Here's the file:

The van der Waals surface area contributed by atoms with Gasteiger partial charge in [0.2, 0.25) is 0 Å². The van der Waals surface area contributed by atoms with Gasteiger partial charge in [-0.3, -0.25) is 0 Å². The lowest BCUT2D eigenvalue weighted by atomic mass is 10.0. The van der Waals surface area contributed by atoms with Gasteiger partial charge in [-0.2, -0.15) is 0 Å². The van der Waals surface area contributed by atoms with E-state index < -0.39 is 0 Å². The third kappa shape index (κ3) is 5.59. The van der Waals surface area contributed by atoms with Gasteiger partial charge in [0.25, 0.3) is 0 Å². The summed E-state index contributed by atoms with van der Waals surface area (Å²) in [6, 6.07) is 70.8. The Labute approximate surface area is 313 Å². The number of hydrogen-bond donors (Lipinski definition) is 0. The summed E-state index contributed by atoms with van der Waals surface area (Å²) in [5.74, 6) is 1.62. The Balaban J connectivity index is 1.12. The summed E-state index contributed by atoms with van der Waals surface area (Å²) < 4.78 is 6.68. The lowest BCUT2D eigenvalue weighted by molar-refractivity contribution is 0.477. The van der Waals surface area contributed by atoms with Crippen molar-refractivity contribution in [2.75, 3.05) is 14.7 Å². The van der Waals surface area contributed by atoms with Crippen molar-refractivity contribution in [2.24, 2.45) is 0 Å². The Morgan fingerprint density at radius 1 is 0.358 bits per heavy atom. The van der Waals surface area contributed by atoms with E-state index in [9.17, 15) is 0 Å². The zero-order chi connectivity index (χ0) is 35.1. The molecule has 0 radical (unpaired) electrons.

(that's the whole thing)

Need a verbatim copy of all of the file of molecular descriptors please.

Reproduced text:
The van der Waals surface area contributed by atoms with Gasteiger partial charge in [0.2, 0.25) is 0 Å². The van der Waals surface area contributed by atoms with Gasteiger partial charge in [-0.3, -0.25) is 0 Å². The lowest BCUT2D eigenvalue weighted by atomic mass is 10.0. The van der Waals surface area contributed by atoms with Gasteiger partial charge in [-0.2, -0.15) is 0 Å². The van der Waals surface area contributed by atoms with E-state index < -0.39 is 0 Å². The third kappa shape index (κ3) is 5.59. The van der Waals surface area contributed by atoms with Gasteiger partial charge in [0.25, 0.3) is 0 Å². The summed E-state index contributed by atoms with van der Waals surface area (Å²) in [6, 6.07) is 70.8. The Labute approximate surface area is 313 Å². The number of hydrogen-bond donors (Lipinski definition) is 0. The summed E-state index contributed by atoms with van der Waals surface area (Å²) in [5.74, 6) is 1.62. The Balaban J connectivity index is 1.12. The summed E-state index contributed by atoms with van der Waals surface area (Å²) < 4.78 is 6.68. The lowest BCUT2D eigenvalue weighted by molar-refractivity contribution is 0.477. The van der Waals surface area contributed by atoms with Crippen molar-refractivity contribution in [2.75, 3.05) is 14.7 Å². The van der Waals surface area contributed by atoms with Crippen molar-refractivity contribution in [2.24, 2.45) is 0 Å². The Morgan fingerprint density at radius 1 is 0.358 bits per heavy atom. The van der Waals surface area contributed by atoms with E-state index in [9.17, 15) is 0 Å². The zero-order chi connectivity index (χ0) is 35.1. The molecule has 0 radical (unpaired) electrons.